“To fight this sclerosis, the White House is using $3.5 billion of the stimulus for training, while boosting support for community colleges. Classes for factory workers seeking entry-level health-care careers have shown some success. The truth is, displaced workers may have to move down a few rungs as they switch careers because their skills are irrelevant in their new roles, says David H. Autor, a labor economist at the Massachusetts Institute of Technology. … Employers need to bend as well, recognizing that the candidates they’re seeking may not exist. … A mismatch of work and workers is never a good thing. But smart policy—combined with realism on the part of employers and job seekers—can minimize the disruption.”

Not all the news on the job front is bad. The New York Times reports that some companies have once again started to hire [“Bright Spot in Downturn: New Hiring Is Robust,” by Steven Greenhouse, 5 May 2009]. Although “4.8 million workers were laid off or chose to leave their jobs in February, employers across the country hired 4.3 million workers that month, according to the Bureau of Labor Statistics.” While that represents a net loss in jobs, Greenhouse points out that most people hearing that half a million people lost their jobs would get the impression that those people were fired and nobody is hiring. The economy, he notes, is much more dynamic than that. The question, of course, is who’s hiring?

“Hospitals, colleges, discount stores, restaurants and municipal public works departments. I.B.M. is hiring more than 700 people for its new technical services center in Dubuque, Iowa, while the Cleveland Clinic has 500 job openings, not just for nurses but also for pharmacy aides and physical therapists. And after President Obama’s stimulus package kicks into gear, state, local governments and road-building contractors are expected to hire more. Zachary Schaefer has hired 72 people since February for the Culver’s hamburger and frozen custard restaurant that he and several partners just opened in Surprise, Ariz. ‘The amount of applicants who are qualified is definitely up,’ he said. ‘Whereas before we were counting on a lot of high school applicants, now there are a lot more middle-age people applying.’ … Even industries that have taken a beating are doing plenty of hiring. According to the Bureau of Labor Statistics, construction companies hired 366,000 workers in February, and manufacturers hired 249,000. Retailers hired 536,000 workers in February, but that was down 25 percent from the previous February. Some job openings are to replace retirees, some to replace employees who left for other jobs, but many openings result from expansion. Companies that are still growing are blessed with talented applicants. … The nation’s largest private-sector employer, Walt-Mart Stores, is also hiring aplenty. Wal-Mart, with 1.4 million workers nationwide, hires several hundred thousand workers each year because of employee turnover, and expects to increase its domestic work force by nearly 50,000 this year, thanks to plans to open 150 new stores.”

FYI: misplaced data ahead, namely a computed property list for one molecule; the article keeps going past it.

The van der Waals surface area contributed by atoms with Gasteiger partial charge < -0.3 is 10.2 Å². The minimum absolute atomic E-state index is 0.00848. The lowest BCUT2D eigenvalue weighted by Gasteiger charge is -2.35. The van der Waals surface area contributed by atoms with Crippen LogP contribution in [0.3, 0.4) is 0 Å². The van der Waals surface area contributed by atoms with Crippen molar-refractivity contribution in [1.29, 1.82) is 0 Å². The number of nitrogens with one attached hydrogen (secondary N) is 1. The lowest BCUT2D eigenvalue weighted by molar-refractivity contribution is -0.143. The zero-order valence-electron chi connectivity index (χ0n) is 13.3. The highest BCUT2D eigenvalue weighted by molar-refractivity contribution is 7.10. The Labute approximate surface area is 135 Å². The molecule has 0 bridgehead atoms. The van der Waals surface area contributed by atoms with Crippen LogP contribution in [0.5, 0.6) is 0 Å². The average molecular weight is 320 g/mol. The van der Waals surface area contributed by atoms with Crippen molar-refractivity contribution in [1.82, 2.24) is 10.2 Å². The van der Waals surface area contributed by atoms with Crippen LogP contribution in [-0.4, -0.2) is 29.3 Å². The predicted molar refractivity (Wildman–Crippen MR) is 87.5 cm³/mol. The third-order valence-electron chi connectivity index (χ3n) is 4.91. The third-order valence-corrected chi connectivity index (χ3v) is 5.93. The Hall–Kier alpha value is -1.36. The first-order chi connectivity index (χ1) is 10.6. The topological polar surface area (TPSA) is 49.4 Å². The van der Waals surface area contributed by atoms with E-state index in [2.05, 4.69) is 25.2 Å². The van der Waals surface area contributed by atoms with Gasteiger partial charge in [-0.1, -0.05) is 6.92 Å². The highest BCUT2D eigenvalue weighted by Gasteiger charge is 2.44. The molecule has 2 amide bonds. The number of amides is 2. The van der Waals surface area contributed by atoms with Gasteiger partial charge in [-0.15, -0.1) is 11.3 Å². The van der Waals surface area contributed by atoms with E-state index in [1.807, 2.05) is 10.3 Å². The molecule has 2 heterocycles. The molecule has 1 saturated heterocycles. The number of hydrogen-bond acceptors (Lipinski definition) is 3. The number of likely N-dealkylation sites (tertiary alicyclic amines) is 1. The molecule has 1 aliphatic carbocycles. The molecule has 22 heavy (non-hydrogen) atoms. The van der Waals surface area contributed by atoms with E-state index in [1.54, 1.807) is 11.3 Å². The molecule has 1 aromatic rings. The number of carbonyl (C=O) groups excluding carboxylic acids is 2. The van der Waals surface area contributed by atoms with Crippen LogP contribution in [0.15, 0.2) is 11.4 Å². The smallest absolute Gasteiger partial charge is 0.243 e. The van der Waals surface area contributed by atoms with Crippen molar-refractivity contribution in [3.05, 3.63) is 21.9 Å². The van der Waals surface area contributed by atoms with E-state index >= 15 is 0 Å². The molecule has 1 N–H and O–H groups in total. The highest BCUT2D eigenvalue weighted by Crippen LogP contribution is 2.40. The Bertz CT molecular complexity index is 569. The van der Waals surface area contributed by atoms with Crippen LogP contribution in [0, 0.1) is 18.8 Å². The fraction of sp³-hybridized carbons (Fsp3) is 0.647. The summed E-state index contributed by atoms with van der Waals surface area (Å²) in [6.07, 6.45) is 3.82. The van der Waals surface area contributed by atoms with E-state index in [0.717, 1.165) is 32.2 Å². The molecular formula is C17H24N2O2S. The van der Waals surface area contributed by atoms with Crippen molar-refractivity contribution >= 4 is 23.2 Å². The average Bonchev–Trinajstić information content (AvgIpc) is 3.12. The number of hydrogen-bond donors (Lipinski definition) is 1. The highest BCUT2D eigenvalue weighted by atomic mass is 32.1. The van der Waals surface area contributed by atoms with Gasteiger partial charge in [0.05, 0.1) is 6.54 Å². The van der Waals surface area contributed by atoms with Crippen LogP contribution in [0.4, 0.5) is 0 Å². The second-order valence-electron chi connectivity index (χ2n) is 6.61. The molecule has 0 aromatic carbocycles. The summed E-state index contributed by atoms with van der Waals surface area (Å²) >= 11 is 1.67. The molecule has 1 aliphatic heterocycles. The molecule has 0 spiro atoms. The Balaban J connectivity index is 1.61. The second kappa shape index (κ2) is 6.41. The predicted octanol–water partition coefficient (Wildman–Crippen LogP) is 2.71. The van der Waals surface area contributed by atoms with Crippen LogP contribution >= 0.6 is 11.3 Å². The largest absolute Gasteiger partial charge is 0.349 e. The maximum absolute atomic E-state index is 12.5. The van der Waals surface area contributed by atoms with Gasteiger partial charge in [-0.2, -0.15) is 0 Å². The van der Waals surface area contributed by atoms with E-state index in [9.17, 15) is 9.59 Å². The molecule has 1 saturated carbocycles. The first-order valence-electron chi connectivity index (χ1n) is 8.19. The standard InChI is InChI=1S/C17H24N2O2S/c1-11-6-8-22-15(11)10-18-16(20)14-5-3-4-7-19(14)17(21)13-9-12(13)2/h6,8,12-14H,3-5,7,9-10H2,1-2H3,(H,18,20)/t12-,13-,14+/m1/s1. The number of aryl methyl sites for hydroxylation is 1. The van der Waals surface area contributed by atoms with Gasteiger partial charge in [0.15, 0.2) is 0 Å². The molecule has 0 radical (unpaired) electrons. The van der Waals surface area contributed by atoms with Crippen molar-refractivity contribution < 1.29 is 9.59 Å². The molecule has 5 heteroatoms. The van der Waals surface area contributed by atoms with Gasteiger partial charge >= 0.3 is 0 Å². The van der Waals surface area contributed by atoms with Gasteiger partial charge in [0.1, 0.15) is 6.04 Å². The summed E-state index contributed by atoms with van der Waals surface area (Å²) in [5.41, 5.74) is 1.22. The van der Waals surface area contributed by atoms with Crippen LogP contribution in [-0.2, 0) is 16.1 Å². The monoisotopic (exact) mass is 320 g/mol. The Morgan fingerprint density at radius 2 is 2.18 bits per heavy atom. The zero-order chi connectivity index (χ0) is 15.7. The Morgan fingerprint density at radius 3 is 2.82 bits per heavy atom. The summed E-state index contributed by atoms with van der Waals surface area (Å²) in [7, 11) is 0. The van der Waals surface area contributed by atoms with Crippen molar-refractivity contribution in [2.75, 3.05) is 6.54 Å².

Some of those jobs are well-paying, but when fast food chains see an increase in middle-aged applicants, one can be assured that hard times are still with us. Greenhouse reports that there are still over four unemployed Americans for every job opening. The current recession will only end when new jobs are created to replace the ones that have been lost. The entrepreneurial enterprises that will create those new jobs are just beginning to get a sense of the new business landscape and developing business plans that will attract funding. Warren Buffet told his stockholders that while the current economy remains fragile, things appear to moving in the right direction. As the administration and Congress take a breath, they should refocus their efforts on ensuring that they are fostering the conditions that will encourage entrepreneurs and small businesses. They should also stay the course on programs offering retraining. Eventually, they may have to address the workforce mobility challenge. The best outcome, of course, would be for companies to begin operations in areas where large numbers of unemployed workers already reside. Barring that, some extremely creative programs will have to be implemented to free workers to move to where the jobs are being created.